My favorite time, actually. The announcing of upcoming writer conferences. I enjoy attending conferences because I learn something new every time. This year, I want to focus on workshop sessions offering information on publishing avenues and using social media as tool. While I have some knowledge of these two topics, for me, publishing is the murkiest.
One thing I’m contemplating at the moment is signing up for agent pitch sessions. One conference in May I’m considering is offering them…but for a fee. I’ve attended a pitch session before, but it was free (for a three-minute session). This particular one is for ten minutes or more, but at cost. So I started researching (yes, on the Internet) the feasibility of paying to pitch an agent.
My one and only experience pitching to an agent was horrifying. Not that the agent was terrible or rude or anything. It was just…nerve wracking! I spent an entire half of the three-day conference polishing and memorizing my elevator pitch and log line, timing it to 90 seconds, then having kind conference participants critique what they heard. Needless to say, all that preparation resulted in a polite rejection.
But in retrospect, I don’t think pitch sessions are for me. I’m a writer, not a speaker. So while I understand that I should be able to explain my manuscript in a few short sentences, does it seem fair to base the worth of my project on that? To me, it doesn’t. I could do a perfect pitch, but still write crap, right? Or I could do a crap pitch and have the next great American novel on my hands (this, I keep telling myself).
I found a few posts from agents who actually dislike the whole “speed dating” aspect of pitch sessions. Janet Reid’s “Rant: Pitch sessions are the spawn of Satan”, Scott Hoffman’s “Writer Conference Etiquette”, and “Literary Speed Dating: How Not to Find an Agent for Your Book” by Karen Dionne all summed it up for me: hoping agents request material or sign on site from a timed oral pitch may not be the best way to go about finding representation.
I’ve seen the exultation on the faces of conference attendees who’ve pitched and the agent/editor gave them the coveted business card with instructions to send pages of the manuscript. But that’s just the first stage, isn’t it? The agent/editor could very easily send a rejection right after reading those pages. Why, you ask? Because according to Karen Dionne’s post, “the agent finds it easier to say ‘yes’ than to say ‘no’ in a face-to-face meeting with an author.” How horrible that must feel, to be on cloud nine for a moment, then to find out you’re back at square one.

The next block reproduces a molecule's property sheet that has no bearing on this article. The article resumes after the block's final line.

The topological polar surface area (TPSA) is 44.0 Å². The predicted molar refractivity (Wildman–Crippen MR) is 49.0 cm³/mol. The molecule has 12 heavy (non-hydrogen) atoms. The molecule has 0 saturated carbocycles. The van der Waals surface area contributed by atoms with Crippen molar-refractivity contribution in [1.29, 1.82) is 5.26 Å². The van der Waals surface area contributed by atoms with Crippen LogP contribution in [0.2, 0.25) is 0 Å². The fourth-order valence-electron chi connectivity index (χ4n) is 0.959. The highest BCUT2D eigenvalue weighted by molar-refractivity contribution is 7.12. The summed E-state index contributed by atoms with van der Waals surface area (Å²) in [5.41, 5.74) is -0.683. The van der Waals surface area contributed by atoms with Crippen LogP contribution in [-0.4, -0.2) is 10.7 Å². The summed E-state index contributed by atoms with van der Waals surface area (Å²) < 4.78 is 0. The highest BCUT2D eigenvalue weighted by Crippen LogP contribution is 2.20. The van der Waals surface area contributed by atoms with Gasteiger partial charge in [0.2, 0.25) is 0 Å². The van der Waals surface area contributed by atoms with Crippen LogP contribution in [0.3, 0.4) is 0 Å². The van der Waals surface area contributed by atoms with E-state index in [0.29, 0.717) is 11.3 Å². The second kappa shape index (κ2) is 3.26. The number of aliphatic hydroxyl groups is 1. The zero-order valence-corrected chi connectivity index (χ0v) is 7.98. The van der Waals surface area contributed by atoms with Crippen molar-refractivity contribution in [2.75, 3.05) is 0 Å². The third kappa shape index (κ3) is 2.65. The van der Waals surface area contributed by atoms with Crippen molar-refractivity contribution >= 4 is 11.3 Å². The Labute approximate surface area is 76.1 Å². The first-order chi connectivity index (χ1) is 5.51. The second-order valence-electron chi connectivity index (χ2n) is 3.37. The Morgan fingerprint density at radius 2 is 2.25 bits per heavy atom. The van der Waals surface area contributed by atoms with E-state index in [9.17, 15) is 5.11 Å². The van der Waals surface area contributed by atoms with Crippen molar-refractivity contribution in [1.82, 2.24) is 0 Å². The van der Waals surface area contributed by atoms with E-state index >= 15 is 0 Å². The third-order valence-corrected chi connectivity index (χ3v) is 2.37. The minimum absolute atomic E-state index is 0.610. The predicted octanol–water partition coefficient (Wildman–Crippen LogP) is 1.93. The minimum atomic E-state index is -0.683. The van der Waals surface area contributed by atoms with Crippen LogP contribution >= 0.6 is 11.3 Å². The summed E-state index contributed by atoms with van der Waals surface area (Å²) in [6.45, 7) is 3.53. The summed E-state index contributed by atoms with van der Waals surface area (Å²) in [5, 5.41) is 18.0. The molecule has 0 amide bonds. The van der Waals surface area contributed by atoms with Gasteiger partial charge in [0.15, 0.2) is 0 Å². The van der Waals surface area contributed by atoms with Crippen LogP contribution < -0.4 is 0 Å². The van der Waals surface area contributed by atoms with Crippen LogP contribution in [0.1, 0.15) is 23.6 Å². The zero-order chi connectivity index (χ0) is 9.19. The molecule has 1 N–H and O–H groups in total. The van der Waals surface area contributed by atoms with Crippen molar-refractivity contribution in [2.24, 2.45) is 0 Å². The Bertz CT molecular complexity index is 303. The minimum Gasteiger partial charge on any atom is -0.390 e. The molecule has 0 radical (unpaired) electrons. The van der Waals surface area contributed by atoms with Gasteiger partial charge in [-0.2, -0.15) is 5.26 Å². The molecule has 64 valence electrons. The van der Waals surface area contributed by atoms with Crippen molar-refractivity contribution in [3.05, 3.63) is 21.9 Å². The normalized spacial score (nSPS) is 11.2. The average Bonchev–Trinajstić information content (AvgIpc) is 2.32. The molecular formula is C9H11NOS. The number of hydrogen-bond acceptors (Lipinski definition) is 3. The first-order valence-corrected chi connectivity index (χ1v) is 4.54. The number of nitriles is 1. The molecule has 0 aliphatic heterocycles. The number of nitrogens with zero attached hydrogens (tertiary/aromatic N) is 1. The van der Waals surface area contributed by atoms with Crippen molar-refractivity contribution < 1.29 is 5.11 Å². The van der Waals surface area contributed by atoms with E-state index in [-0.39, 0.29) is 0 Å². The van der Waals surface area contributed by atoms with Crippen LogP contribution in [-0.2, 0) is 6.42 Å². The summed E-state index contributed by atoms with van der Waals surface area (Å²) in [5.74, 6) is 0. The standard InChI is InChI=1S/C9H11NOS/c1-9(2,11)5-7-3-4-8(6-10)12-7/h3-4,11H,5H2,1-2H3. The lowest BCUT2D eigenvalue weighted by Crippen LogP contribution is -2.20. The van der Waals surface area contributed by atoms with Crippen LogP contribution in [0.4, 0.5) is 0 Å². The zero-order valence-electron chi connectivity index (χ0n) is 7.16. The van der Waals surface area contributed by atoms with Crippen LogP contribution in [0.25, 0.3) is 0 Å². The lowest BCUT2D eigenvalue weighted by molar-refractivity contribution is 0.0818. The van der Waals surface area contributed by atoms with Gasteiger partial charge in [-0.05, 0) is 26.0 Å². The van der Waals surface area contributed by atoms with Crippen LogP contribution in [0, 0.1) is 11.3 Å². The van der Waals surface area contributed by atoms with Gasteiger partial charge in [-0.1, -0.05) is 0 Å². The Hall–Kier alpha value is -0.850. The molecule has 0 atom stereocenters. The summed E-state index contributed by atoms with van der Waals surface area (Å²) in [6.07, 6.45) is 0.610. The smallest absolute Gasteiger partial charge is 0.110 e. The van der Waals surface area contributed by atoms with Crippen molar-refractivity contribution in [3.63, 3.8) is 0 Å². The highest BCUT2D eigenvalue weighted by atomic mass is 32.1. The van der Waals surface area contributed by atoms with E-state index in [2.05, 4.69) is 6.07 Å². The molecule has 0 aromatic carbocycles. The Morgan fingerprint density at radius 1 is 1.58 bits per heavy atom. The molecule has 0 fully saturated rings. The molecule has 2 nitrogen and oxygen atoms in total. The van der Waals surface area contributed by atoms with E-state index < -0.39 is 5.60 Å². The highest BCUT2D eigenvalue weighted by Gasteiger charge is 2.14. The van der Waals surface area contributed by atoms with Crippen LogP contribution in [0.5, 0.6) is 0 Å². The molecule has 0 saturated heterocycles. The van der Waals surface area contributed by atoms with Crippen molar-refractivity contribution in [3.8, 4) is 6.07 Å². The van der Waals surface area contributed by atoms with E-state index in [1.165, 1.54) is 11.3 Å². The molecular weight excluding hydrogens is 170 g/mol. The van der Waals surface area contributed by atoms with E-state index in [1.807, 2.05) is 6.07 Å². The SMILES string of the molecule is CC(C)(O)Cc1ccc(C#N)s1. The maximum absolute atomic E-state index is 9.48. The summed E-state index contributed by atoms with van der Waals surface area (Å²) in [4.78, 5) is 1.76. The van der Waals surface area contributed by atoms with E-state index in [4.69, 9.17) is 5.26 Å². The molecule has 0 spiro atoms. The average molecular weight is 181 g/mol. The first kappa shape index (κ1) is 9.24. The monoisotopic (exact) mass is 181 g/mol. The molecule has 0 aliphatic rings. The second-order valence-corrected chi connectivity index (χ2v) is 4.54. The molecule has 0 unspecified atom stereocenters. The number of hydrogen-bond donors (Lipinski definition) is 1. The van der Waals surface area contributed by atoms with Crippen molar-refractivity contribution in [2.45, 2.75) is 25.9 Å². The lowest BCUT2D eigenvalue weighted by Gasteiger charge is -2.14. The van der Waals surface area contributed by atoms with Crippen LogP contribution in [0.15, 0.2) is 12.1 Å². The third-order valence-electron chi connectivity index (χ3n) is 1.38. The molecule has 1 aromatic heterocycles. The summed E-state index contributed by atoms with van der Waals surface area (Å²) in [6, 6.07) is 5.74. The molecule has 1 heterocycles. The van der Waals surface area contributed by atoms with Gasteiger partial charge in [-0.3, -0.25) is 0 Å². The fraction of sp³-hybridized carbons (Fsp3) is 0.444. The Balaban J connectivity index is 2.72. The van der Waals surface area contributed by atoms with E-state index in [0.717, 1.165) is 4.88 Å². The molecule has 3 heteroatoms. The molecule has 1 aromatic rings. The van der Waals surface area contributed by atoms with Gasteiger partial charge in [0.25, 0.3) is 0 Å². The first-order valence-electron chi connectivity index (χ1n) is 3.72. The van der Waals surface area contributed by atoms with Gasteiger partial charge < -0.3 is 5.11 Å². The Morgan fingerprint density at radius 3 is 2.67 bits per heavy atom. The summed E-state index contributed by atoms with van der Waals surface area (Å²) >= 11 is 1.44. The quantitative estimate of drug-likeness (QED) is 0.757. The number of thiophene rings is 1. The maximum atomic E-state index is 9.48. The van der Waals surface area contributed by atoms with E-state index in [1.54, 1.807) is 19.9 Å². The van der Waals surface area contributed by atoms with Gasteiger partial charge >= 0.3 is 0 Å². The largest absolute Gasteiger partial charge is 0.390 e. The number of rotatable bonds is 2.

One solution offered from the articles I mentioned above was attending conference sessions where agents critique or offer feedback on random manuscript samples from the attendees. The conference I’m thinking about going to is offering such a session.
And it’s free.
It’s not guaranteed that everyone’s sample will be critiqued, but it’s nice to know, truthfully, what the agent likes or dislikes about the sample. And it’s in a relaxed setting. No pressure, sweating or vomiting. And, I assume, it’s possible for the agent to like what they see and ask for more.
For me, this is exactly what I would want: to be judged on my writing and not how many times I said, “um” or “you know, like…” in my pitch or that I’m the umpteenth nervous nutcase the agent’s had to listen to that day. I’ve paid for manuscript critiques in the past and the feedback I received was invaluable. But they were done by published authors who could only offer me (much needed and appreciated) encouragement…not representation.
So as I conclude this, I think I’ve made my decision: attend the conference, skip the pitch session. I’m sure there are writers who’ve been discovered this way. But while I understand rejection is part of the process– I’ve had my share– I certainly don’t want to pay for what I can politely, and freely, get from an email.